If there were absolute, no fail secrets to college success that worked for every student, every student would know them and follow them and be successful. The reality is that there are no sure-fire secrets that work for every student. Each student is an individual with unique strengths and weaknesses, coming from a unique background and placed in a unique situation.
However, there are some tried and true tips that help most students. We’d like to offer our three favorite tips. We hope you’ll pass them on to your college student. We welcome you to share your responses and suggestions.
Top three tips for college success!
One of the most important things that your college student can do is to be sure to go to class. This sounds obvious, but isn’t always as simple and straightforward as it might seem. (Of course, just attending class alone isn’t enough, but it is an important factor in academic success.) There are several reasons why attending class regularly is crucial.
- Professors notice whether or not students are there. Some professors take attendance religiously, and let students know at the outset of the course that too many absences will affect their grade. But even those professors who may not actively take attendance often notice who is present. Obviously, this is less the case in a very large lecture class, but even there, faculty members notice certain familiar faces. If a student is not in class, it’s an indication that he may not be taking the class seriously or a statement that he doesn’t value what the professor has to tell him.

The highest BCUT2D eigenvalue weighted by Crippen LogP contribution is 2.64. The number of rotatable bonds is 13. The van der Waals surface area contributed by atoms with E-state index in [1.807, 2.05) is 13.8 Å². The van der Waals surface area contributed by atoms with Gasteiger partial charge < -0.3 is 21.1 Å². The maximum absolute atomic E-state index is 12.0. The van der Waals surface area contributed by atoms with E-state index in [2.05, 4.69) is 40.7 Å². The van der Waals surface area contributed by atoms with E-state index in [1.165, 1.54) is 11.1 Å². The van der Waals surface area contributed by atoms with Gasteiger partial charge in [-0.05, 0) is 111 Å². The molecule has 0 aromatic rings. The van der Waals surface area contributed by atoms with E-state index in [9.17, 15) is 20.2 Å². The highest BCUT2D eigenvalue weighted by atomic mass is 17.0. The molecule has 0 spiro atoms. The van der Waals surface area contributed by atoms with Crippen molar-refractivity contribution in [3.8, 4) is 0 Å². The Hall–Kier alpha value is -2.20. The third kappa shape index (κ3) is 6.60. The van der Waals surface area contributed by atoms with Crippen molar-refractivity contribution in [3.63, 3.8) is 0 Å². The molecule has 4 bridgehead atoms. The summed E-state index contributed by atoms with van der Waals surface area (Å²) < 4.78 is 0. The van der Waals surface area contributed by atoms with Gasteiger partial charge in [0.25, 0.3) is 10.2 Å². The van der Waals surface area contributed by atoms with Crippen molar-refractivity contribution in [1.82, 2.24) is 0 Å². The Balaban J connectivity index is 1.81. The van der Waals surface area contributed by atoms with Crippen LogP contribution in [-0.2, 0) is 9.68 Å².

- Professors will get to know your student’s name and personality. Students who attend class, and who use the opportunity to engage in discussion with the professor – during, before or after class – will begin to build a relationship with the professor. This means that when it comes to grading time, the professor will be able to put a face and a name together.
- Students can make connections with other students in the class. This can be helpful in forming study groups, sharing class notes, helping each other with assignments.
- Students will learn more about the material, and the professor’s style and interests. Even if the student feels that the professor doesn’t add anything to the material that he has already read in the textbook, the class can serve as a review of the material. The student can also use this time to learn more about the instructor’s style of teaching and special interests. This can be extremely helpful when it comes time to take an exam or write a paper.
- The best faculty members use class time to amplify and clarify the material that the students read in textbooks. There is often a great deal of insight that can come from listening to a professor and from engaging in class discussion.
Learn the skill of good, and realistic, time management.
Success in college is all about good time management. Good time management is a difficult skill to learn. Many students have not had the opportunity to practice good time management in high school.